Recent analysis from the National Investment Center for Seniors Housing & Care (NIC) indicated that nearly 1 million new senior housing units will be needed by 2040 to meet growing demand from baby boomers. This demographic will enter the senior living space with more debt and less savings than previous generations.

“Traditional B seniors product will draft off the massive and imminent demand for middle income seniors product,” Flagg said.

The Big 3 health care real estate investment trusts (REITs) — Welltower, Ventas and Healthpeak Properties (NYSE: PEAK) — are seeking out more acquisition and development opportunities in secondary and tertiary markets, based on demographic trends, Helios Founding Partner and Managing Director Mario Wilson told SHN.

One example of such a market is in Wisconsin, where Chinese electronics manufacturer Foxconn is building a large — though controversial — plant in the southeastern part of the state.

Wilson predicts the REITs’ ease of access to capital and the low interest rate environment will result in a secondary market building boom.

“Existing relationships between operators and REITs, along with changes in REIT laws, mean the Big 3 will now build, at cap rates similar to what they find in acquisitions,” he said.

But REITs, core funds, family office funds and foreign capital continue to show an insatiable appetite for Class-A, recession-resistant opportunities, and high per-unit pricing for urban senior deals will create upward pressure on traditional core product as the market starts to underwrite the two product types on a relative basis, Flagg noted.

Those investors are also looking into the middle-market space. Welltower struck a partnership with Clover Management, giving it a growing middle-market platform. The Carlyle Group and Greystar have partnered on the middle-market Overture brand.

“The first-mover platforms that offer both sides of the quality barbell of urban and middle income will attract as much capital as they want and their business plans can support. Furthermore, investors in those platforms will be rewarded because urban and middle income are complementary hedged positions that work well together through changing market cycles,” Flagg said.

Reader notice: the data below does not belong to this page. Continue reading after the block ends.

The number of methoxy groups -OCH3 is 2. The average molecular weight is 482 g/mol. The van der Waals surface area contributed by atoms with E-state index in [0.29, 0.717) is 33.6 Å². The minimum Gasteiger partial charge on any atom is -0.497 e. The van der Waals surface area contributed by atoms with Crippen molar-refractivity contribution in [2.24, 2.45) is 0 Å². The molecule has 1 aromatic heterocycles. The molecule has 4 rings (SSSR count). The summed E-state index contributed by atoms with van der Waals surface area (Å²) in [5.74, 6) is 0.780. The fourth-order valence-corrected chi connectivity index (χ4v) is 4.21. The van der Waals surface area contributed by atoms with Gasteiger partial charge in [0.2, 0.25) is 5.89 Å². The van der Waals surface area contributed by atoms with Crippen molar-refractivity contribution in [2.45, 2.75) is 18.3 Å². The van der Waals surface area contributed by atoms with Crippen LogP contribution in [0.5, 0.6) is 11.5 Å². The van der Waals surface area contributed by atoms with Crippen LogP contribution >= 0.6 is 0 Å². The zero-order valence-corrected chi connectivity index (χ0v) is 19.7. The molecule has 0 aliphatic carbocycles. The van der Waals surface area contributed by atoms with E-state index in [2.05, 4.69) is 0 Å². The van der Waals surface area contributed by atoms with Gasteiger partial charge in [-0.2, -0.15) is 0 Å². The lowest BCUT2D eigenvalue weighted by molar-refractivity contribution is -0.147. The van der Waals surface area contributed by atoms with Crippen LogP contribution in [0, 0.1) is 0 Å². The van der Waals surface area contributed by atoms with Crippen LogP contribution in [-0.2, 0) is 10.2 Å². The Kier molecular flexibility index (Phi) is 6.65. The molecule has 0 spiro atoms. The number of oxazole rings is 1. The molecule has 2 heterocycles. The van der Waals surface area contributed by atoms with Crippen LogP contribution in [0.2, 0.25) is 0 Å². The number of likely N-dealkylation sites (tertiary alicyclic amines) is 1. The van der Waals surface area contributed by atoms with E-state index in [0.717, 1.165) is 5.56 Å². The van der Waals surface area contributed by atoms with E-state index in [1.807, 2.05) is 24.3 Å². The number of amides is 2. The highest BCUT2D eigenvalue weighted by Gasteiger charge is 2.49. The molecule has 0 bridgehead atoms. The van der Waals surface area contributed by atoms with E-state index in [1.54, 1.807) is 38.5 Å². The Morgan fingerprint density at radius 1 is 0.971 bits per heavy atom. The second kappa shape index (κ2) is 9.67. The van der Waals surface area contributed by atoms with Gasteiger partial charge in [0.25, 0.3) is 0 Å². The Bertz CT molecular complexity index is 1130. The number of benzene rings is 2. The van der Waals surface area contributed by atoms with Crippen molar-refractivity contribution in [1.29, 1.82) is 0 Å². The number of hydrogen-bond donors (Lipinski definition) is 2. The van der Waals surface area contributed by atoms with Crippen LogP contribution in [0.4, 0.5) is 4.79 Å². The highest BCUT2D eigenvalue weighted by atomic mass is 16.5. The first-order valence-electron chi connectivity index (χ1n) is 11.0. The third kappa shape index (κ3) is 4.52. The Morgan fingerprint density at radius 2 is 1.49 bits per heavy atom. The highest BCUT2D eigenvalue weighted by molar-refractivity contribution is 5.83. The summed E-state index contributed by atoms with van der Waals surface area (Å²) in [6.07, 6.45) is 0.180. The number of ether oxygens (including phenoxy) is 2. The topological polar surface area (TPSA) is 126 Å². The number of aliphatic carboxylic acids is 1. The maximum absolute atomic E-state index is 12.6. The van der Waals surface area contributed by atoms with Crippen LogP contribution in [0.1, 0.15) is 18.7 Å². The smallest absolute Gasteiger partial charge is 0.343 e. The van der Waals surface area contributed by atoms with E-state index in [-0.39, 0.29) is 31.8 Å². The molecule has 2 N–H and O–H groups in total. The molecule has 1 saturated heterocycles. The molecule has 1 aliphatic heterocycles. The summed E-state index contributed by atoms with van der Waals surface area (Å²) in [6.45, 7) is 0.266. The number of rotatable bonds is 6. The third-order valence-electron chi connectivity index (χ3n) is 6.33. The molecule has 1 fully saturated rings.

Multi-branding grows

Another emerging and related trend in the value-add space is an influx of higher quality operators acquiring second brands, giving them a presence in the Class-A and Class-B space.

The multi-brand play largely revolves around different brands for various price points; however, some owners and operators are also creating separate brands based on other considerations such as care level.

The most recent example of this trend is Merrill Gardens’ acquisition of Blue Harbor Senior Living, which operates 21 communities in 13 states. Blue Harbor will serve as Merrill Gardens’ middle-market brand, incoming President Tana Gall told SHN.

Merrill Gardens did not disclose the acquisition price for the Blue Harbor portfolio, which previously was owned by private equity firm Fortress (NYSE: FIG). However, Flagg thinks that the company leaders likely made a shrewd calculation, noting that the company previously sold a sizable portfolio of B-quality assets in 2013.

“I would give the Merrill Gardens management team benefit of the doubt on market timing,” he said. “The Merrill buy and sell suggest a historically-wide pricing delta between A and B asset quality today favoring the buyside for B platform strategies addressing the middle market opportunity.”

Other operators pursuing a multi-brand strategy include Eclipse Senior Living, which is launching a higher end brand dubbed Evoke in addition to its middle-market brands, Elmcroft and Embark. Pathway to Living has found success with its Aspired Living brand, while its Azpira Place brand targets middle-market assisted living.